1. Head into one of our stores today for a signed copy of Liz Crain’s Food Lover’s Guide to Portland or pre-order a signed edition here.  

     
  2. “Once again Marisa McClellan provides us with a great book on preserving in small batches. With all the farmers’ markets, there is an abundance of unique fruits and vegetables available, yet these delicious home grown items come at a higher price than a supermarket. Marisa book allows you to experiment with smaller quantities so you are not spending a fortune on fruit just to get a couple jars of preserves.Try the grape ketchup. It’s wonderful and will change the way you think and use ketchup.”

    http://powells.us/1qbatbv 

     

  3. How do homesteaders uphold a food standard while traveling?

    "We remember an afternoon we spent at a café on Avenue B on the Lower East Side of Manhattan where we sipped coffee and tapped away at our laptop keyboards. From the corner patio table we noticed the driver of a Sysco truck making a food delivery to a run-down deli. When he was finished, he crossed the street and walked two storefronts further down to deliver the same food to a fancy, expensive health food restaurant. Witnessing this was like having a piano dropped on our heads. We realized that food eaten out is all the same. No matter how it has been dressed up, unless produce is certified organic, it can be assumed to contain pesticides and/or be genetically modified. And conventional meats are heavy with hormones that affect our own. Most of the conventional food we eat comes from a truck like the one we saw that day in New York.

    Our experience that afternoon was one of the mounting reasons that led us to change the way we were living. We started wondering what healthy food really was, and we set a goal to obtain it. Today at our New Mexico homestead, we make cheese from the milk of a local cow named Princess and eat vegetables from our own garden. Wild game comes to us from the nearby open ranges along with wild-crafted plants that we forage for food and medicine. Our kitchen is a reflection of our wish to avoid highly processed foods, additives, preservatives, pesticides, hormones, and GMOs.”

    Wendy Jehanara Tremayne, author of The Good Life Lab, is guest-blogging at Powells.com all week: http://powells.us/14uNuev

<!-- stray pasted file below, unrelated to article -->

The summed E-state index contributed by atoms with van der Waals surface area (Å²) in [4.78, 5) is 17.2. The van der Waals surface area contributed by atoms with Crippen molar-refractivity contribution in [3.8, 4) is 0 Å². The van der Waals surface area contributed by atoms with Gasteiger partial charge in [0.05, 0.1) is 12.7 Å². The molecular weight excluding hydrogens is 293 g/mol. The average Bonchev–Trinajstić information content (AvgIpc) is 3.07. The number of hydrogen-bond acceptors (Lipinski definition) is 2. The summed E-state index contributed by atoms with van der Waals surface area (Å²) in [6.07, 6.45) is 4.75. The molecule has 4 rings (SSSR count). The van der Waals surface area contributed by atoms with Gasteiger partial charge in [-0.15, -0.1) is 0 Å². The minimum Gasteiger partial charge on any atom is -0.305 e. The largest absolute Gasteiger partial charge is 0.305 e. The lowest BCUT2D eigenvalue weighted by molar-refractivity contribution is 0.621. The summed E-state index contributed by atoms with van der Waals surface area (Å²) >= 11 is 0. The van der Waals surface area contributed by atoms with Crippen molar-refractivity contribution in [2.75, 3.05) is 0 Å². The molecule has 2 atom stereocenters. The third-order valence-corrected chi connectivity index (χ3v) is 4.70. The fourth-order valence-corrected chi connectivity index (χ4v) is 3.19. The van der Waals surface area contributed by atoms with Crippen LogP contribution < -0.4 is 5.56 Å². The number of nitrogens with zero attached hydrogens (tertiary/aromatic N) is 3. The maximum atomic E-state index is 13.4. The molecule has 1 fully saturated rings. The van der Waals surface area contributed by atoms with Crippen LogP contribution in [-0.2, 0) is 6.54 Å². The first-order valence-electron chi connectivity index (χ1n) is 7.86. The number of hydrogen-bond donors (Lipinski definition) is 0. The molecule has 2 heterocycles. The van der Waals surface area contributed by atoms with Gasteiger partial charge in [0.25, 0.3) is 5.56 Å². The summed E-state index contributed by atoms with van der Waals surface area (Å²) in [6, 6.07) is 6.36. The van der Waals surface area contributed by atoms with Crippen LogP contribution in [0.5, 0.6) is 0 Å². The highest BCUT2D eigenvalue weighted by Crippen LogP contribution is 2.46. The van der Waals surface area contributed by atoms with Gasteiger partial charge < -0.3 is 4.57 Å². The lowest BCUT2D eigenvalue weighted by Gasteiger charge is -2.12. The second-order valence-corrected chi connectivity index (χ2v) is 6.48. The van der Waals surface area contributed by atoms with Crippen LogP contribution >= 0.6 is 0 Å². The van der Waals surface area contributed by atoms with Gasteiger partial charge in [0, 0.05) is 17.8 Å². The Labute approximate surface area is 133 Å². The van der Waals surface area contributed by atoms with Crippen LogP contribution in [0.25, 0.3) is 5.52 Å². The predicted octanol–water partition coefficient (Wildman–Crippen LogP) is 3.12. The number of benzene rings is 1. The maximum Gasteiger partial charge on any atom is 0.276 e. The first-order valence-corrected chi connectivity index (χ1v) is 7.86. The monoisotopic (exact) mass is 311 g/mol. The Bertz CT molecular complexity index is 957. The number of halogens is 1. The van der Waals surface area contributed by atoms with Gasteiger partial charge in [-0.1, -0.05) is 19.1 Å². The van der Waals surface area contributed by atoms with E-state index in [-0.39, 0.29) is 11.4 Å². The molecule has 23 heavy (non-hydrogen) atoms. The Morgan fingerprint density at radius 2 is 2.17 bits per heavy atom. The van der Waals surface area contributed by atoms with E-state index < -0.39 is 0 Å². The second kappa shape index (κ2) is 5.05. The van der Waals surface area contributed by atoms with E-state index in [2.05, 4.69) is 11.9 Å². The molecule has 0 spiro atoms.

4. Starting to really want to go to this dinner party that Yvette van Boven is blogging about over on Powells.com: http://powells.us/14jVm2i

     
  5. "Unwittingly, we have been stripping phytonutrients from our diet since we stopped foraging for wild plants some 10,000 years ago and became farmers.

    These insights have been made possible by new technology that has allowed researchers to compare the phytonutrient content of wild plants with the produce in our supermarkets. The results are startling.

    Wild dandelions, once a springtime treat for Native Americans, have seven times more phytonutrients than spinach, which we consider a ‘superfood.’ A purple potato native to Peru has 28 times more cancer-fighting anthocyanins than common russet potatoes. One species of apple has a staggering 100 times more phytonutrients than the Golden Delicious displayed in our supermarkets.”

    Read more of Jo Robinson’s op-ed in The New York Times here:  http://powells.us/13dven4

    Details on our June 20 event with the author at our Hawthorne store here: http://powells.us/13dxpai

     
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  7. Miner’s Lettuce and Fava Bean Bowl with Faro and Toasted Israeli Couscous

    This tasty seasonal bridge salad is rich, nutty, and protein-packed.

    Serves 2 to 4

    2 cups shelled unpeeled fava beans (about 2 pounds whole pods)
    Salt
    ½ cup Israeli couscous
    ½ cup uncooked farro
    ½ cup shaved red cabbage
    2 large handfuls of fresh miner’s lettuce
    ¼ cup chopped parsley
    2 tablespoons ribboned fresh basil (optional)
    Grape Almond Viniagrette

    Charred Fava Beans with Marigolds, Fresh Plums, and Grilled Fennel

    This salad is beautiful, and the grown-up dressing made from plum sake makes it perfect for early spring entertaining.

    Serves 6

    ½ fresh fennel bulb
    1 pound fava beans
    1 large handful of miner’s lettuce
    1 small handful of marigolds or edible flowers
    1 plum, sliced into ¼-inch wedges
    Dressing

    Makini Howell, owner of Seattle’s Plum Bistro, shared two of her favorite fava bean recipes. Find them here: http://powells.us/12jvlPH

     
  8. foodisthenewrock:

    Chef Eddie Huang is in the latest issue of Rolling Stone. Can we rest our case yet? 

    We’re hosting Eddie Huang tonight at Powell’s City of Books. Hopefully he reps Oregon right and wears the Pendleton while he signs copies of Fresh Off the Boat.

     
  9. "The lows, you know, there are dead rats, or sick patrons, or hateful staff members. There’s all that interpersonal difficulty. And equally, the pleasures are the beautiful human interactions that you have with staff, with customers, with purveyors… Also, I think handling the product itself is very satisfying. I love to, oh, put my hands in the flour bin as I’m scooping out flour. That’s such a sensual pleasure. The sensual pleasures are many."

     - Gabrielle Hamilton, chef at Prune and author of the memoir Blood, Bones and Butter, talking about the highs and lows of running a restaurant. Read the rest of our interview with Gabrielle.